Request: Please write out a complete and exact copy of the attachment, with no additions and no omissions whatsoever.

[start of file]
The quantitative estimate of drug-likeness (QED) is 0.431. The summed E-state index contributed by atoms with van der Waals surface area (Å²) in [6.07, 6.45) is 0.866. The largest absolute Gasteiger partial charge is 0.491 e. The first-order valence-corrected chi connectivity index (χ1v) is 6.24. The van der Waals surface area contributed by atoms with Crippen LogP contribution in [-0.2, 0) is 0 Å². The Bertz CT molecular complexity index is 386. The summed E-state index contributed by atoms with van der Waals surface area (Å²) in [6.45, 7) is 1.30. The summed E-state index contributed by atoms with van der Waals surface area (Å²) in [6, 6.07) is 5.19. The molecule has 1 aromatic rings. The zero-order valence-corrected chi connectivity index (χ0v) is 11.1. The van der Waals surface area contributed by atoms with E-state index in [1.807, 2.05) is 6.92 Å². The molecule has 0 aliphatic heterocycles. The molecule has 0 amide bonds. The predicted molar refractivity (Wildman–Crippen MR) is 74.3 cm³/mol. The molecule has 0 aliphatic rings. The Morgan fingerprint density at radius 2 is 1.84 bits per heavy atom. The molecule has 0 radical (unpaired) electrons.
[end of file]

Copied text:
The quantitative estimate of drug-likeness (QED) is 0.431. The summed E-state index contributed by atoms with van der Waals surface area (Å²) in [6.07, 6.45) is 0.866. The largest absolute Gasteiger partial charge is 0.491 e. The first-order valence-corrected chi connectivity index (χ1v) is 6.24. The van der Waals surface area contributed by atoms with Crippen LogP contribution in [-0.2, 0) is 0 Å². The Bertz CT molecular complexity index is 386. The summed E-state index contributed by atoms with van der Waals surface area (Å²) in [6.45, 7) is 1.30. The summed E-state index contributed by atoms with van der Waals surface area (Å²) in [6, 6.07) is 5.19. The molecule has 1 aromatic rings. The zero-order valence-corrected chi connectivity index (χ0v) is 11.1. The van der Waals surface area contributed by atoms with E-state index in [1.807, 2.05) is 6.92 Å². The molecule has 0 aliphatic heterocycles. The molecule has 0 amide bonds. The predicted molar refractivity (Wildman–Crippen MR) is 74.3 cm³/mol. The molecule has 0 aliphatic rings. The Morgan fingerprint density at radius 2 is 1.84 bits per heavy atom. The molecule has 0 radical (unpaired) electrons.